Tem­po­rary 2-Seater The 1963 Ford Thun­der­bird Road­ster

Die Cast X - - REAR VIEW - BY RON RUELLE

When Ford in­tro­duced the first Thun­der­bird in 1955, the car was an ob­vi­ous re­sponse to the Chevro­let Corvette: a sporty-look­ing 2-place con­vert­ible, not a per­for­mance mon­ster but a boule­vard cruiser. While the ’Vette would un­dergo mul­ti­ple re­designs as a 2-seater (with in­creas­ing abil­i­ties), Ford made a puz­zling move, trans­form­ing the 1958 T-Bird into a large, boxy 4-seater. Sales fig­ures proved them right, but it was such a ma­jor de­par­ture—and so soon af­ter the orig­i­nal mis­sion.

When it was time for a third­gen­er­a­tion Thun­der­bird in 1961, Ford fi­nally struck a bal­ance be­tween sporty and prac­ti­cal. The “Pro­jec­tile Bird” (as it came to be called) had a sharply pointed pro­file with smooth, un­in­ter­rupted lines. The chrome that ran across the top edge of the side also acted as the door han­dle, one of ear­li­est ex­am­ples of such hard­ware. It looked much lighter and faster than the pre­vi­ous car. Twin rocket en­gine–in­spired tail­lights fin­ished off the flight-themed look.

And if the new de­sign was too

prac­ti­cal, a so­lu­tion be­came avail­able in 1962 and ’63: the Road­ster. Among other fea­tures, this op­tion in­cluded a large re­mov­able fiber­glass ton­neau cover that hid the rear seat and in­cluded fixed head­rests for the two front pas­sen­gers. When at­tached, the re­sult was two fewer us­able seats, a roof that some­how still worked with­out re­mov­ing the cover, and an un­de­ni­ably sexy look.

An­son made a 1:18 scale ver­sion of the ’63 T-Bird as a lan­dau-roofed coupe and also as a road­ster, com- plete with re­mov­able ton­neau. The model is clev­erly de­signed to use the same base car, al­low­ing the nec­es­sary parts to snap into place. The down­side is a pair of holes in the vi­sors where that top would at­tach. The cover is plas­tic and molded in color, which looks good on a black or white model, but on the red, it doesn’t quite match the paint.

The in­te­rior does a re­spectable job of repli­cat­ing the elab­o­rate chrome and stain­less steel that was slathered around the dash, doors, and con­sole. Just about ev­ery­thing else is a sin­gle color (black in this case), so there’s not a lot of vis­i­ble de­tail. The over­all pro­por­tions of the car are nice, but the chrome de­tail falls into two cat­e­gories: chunky and crude, or painted on. The end re­sult of both makes the car look less del­i­cate and sharp-edged than the real thing. En­gine de­tail is pretty ba­sic, with al­most ev­ery­thing ren­dered in black plas­tic ex­cept for the light blue air cleaner. Around back, there is an open­ing trunk that in­cludes the spare tire with full chrome cover. On the real car, when op­er­at­ing the top, the en­tire trunk and boot cover lifted up, hinged at the rear of the car in a com­plex feat of en­gi­neer­ing. It’s un­der­stand­able that a model this size is only hinged like a con­ven­tional trunk lid.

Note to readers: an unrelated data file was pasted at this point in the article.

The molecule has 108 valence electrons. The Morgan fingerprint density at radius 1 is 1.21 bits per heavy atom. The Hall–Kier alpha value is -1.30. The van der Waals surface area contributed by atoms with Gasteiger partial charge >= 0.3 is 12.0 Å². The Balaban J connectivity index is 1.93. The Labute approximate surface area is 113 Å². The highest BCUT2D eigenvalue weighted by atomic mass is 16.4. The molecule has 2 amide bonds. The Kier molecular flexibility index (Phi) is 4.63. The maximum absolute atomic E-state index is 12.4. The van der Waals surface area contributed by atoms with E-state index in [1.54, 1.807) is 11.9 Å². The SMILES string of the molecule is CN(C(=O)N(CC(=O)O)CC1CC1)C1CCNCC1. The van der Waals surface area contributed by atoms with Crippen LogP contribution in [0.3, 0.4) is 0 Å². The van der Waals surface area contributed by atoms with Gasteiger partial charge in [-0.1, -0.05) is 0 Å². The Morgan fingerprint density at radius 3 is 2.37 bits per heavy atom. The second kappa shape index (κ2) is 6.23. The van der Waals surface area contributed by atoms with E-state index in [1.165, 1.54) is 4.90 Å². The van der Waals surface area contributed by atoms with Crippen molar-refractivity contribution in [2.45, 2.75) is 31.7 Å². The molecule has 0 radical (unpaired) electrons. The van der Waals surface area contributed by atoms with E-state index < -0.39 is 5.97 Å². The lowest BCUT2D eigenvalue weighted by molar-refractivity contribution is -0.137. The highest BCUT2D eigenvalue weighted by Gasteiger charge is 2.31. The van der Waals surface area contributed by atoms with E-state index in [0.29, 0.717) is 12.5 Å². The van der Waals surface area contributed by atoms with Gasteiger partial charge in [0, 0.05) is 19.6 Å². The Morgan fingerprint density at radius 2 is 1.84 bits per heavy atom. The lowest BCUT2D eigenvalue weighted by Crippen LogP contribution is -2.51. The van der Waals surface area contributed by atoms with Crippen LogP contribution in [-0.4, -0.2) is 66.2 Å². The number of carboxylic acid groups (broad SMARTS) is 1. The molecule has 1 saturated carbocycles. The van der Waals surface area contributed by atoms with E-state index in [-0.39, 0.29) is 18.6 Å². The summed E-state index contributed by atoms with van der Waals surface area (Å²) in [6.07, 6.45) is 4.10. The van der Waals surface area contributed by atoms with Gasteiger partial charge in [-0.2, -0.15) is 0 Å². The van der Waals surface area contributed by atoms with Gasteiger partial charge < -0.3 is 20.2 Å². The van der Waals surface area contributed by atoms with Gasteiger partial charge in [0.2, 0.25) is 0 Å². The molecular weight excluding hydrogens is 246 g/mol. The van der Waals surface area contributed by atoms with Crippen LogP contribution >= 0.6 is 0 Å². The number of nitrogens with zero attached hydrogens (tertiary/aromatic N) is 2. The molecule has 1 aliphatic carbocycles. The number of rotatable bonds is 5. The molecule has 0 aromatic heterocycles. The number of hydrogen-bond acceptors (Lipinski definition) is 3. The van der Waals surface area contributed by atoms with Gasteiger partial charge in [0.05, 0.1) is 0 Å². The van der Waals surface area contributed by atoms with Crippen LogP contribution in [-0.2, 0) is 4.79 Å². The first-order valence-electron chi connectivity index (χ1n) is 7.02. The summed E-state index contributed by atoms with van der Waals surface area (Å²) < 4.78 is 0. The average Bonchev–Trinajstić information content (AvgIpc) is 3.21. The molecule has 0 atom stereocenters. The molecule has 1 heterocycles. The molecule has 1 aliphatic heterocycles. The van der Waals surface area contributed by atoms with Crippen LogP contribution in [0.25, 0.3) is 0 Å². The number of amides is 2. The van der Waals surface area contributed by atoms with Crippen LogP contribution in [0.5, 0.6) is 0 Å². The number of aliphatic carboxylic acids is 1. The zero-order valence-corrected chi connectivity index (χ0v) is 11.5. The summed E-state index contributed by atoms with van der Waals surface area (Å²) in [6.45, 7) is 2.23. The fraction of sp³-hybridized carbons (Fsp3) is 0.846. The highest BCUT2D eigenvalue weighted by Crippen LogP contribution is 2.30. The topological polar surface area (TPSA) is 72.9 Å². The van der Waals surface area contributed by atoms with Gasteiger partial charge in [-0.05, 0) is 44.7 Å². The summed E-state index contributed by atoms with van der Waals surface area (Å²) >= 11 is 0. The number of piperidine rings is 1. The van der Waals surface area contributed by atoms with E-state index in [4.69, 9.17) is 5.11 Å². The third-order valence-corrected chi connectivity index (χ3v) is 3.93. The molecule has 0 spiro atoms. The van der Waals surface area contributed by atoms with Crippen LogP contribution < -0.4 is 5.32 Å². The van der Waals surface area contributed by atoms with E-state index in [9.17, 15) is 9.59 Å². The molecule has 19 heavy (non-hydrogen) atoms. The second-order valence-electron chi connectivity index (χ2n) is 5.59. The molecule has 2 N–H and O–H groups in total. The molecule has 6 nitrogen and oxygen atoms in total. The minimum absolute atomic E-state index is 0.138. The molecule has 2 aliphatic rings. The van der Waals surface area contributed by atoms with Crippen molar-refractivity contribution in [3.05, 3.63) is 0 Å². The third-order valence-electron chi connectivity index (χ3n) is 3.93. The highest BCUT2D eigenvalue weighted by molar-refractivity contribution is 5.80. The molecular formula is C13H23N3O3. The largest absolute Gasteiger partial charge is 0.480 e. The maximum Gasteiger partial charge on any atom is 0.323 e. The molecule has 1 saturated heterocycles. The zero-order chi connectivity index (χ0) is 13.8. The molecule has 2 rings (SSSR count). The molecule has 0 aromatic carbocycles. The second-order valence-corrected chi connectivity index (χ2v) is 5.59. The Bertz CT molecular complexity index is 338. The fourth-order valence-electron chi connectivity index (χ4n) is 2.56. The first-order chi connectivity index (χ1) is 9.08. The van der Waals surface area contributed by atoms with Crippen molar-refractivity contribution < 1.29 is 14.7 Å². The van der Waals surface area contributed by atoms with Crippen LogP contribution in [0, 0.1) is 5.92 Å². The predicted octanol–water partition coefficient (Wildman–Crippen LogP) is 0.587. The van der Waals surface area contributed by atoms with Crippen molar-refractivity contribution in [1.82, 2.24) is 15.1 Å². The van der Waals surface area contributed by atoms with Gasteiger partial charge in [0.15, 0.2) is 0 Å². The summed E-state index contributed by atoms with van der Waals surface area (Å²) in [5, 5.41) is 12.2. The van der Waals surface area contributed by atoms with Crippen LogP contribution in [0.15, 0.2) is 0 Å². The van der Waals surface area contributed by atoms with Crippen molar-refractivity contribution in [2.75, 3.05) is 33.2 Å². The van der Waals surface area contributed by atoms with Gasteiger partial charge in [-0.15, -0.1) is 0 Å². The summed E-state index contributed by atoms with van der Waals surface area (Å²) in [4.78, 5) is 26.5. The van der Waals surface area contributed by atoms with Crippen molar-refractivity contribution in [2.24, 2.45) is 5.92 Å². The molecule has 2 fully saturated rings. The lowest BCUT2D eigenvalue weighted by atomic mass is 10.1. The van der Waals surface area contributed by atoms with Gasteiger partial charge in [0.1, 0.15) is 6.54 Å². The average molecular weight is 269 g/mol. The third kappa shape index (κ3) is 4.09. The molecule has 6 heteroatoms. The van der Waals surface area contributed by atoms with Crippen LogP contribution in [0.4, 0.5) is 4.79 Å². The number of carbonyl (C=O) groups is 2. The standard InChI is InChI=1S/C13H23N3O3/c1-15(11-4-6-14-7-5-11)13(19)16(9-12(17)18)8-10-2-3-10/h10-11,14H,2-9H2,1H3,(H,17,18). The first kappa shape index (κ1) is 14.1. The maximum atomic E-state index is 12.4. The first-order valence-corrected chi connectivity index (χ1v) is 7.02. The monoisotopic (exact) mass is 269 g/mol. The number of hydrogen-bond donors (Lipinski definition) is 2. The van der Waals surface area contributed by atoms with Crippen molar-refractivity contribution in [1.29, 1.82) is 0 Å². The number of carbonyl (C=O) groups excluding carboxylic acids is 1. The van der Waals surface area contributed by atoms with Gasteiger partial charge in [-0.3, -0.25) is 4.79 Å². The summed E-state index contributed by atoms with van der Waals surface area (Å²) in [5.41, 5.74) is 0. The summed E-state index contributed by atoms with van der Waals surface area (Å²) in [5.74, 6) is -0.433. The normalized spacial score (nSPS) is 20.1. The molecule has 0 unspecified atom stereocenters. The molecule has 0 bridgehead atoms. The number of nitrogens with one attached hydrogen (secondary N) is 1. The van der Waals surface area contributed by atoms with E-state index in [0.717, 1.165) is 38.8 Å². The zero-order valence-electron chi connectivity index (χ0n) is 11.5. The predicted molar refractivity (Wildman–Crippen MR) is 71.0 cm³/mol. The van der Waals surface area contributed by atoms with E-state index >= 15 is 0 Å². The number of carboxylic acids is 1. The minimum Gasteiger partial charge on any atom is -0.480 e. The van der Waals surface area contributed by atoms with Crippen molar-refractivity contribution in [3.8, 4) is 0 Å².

A new Thun­der­bird de­buted in 1964, sim­i­lar in theme to the third-gen­er­a­tion car but a bit more mod­ern. It was avail­able in coupe or con­vert­ible form, but the Road­ster op­tion dis­ap­peared. Fear­ing that the car com­peted too closely with the newly minted Mus­tang, the T-Bird would aban­don any pre­tense of sporti­ness for good with its fifth­gen­er­a­tion redesign in 1967. For these two years, how­ever, the Thun­der­bird Road­ster re­cap­tured a bit of its 2-seat glory days and de­liv­ered a style un­like any­thing else on the road.

The so-called "Pro­jec­tile" styling, to­gether with the road­ster op­tion, re­cap­tured some of the sporty char­ac­ter of the T-Bird that had been miss­ing since 1958.

Two-place road­ster ac­com­mo­da­tions were ac­com­plished through the use of a re­mov­able fiber­glass ton­neau cover that hid the rear seats and faired into the head­rests for the front seats. The cover on An­son's 1:18 road­ster is re­mov­able as well.

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